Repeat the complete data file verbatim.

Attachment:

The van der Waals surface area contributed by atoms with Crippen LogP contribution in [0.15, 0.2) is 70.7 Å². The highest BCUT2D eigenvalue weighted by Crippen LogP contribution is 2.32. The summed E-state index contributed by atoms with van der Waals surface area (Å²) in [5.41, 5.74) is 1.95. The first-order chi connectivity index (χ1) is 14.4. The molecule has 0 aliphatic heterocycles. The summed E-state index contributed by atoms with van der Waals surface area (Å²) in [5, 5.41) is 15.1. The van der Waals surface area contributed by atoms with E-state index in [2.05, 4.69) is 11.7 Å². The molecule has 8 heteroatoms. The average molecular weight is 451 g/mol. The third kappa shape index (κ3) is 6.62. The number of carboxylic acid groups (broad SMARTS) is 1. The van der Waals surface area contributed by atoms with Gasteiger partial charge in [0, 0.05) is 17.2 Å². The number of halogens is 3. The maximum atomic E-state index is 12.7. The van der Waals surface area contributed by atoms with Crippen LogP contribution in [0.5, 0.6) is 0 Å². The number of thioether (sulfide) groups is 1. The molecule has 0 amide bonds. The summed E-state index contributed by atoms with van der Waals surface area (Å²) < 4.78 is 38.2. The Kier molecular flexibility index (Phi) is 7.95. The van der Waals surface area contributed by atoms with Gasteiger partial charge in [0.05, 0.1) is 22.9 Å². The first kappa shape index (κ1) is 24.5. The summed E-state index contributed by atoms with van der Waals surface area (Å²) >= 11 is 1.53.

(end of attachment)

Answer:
The van der Waals surface area contributed by atoms with Crippen LogP contribution in [0.15, 0.2) is 70.7 Å². The highest BCUT2D eigenvalue weighted by Crippen LogP contribution is 2.32. The summed E-state index contributed by atoms with van der Waals surface area (Å²) in [5.41, 5.74) is 1.95. The first-order chi connectivity index (χ1) is 14.4. The molecule has 0 aliphatic heterocycles. The summed E-state index contributed by atoms with van der Waals surface area (Å²) in [5, 5.41) is 15.1. The van der Waals surface area contributed by atoms with E-state index in [2.05, 4.69) is 11.7 Å². The molecule has 8 heteroatoms. The average molecular weight is 451 g/mol. The third kappa shape index (κ3) is 6.62. The number of carboxylic acid groups (broad SMARTS) is 1. The van der Waals surface area contributed by atoms with Gasteiger partial charge in [0, 0.05) is 17.2 Å². The number of halogens is 3. The maximum atomic E-state index is 12.7. The van der Waals surface area contributed by atoms with Crippen LogP contribution in [0.5, 0.6) is 0 Å². The number of thioether (sulfide) groups is 1. The molecule has 0 amide bonds. The summed E-state index contributed by atoms with van der Waals surface area (Å²) < 4.78 is 38.2. The Kier molecular flexibility index (Phi) is 7.95. The van der Waals surface area contributed by atoms with Gasteiger partial charge in [0.05, 0.1) is 22.9 Å². The first kappa shape index (κ1) is 24.5. The summed E-state index contributed by atoms with van der Waals surface area (Å²) >= 11 is 1.53.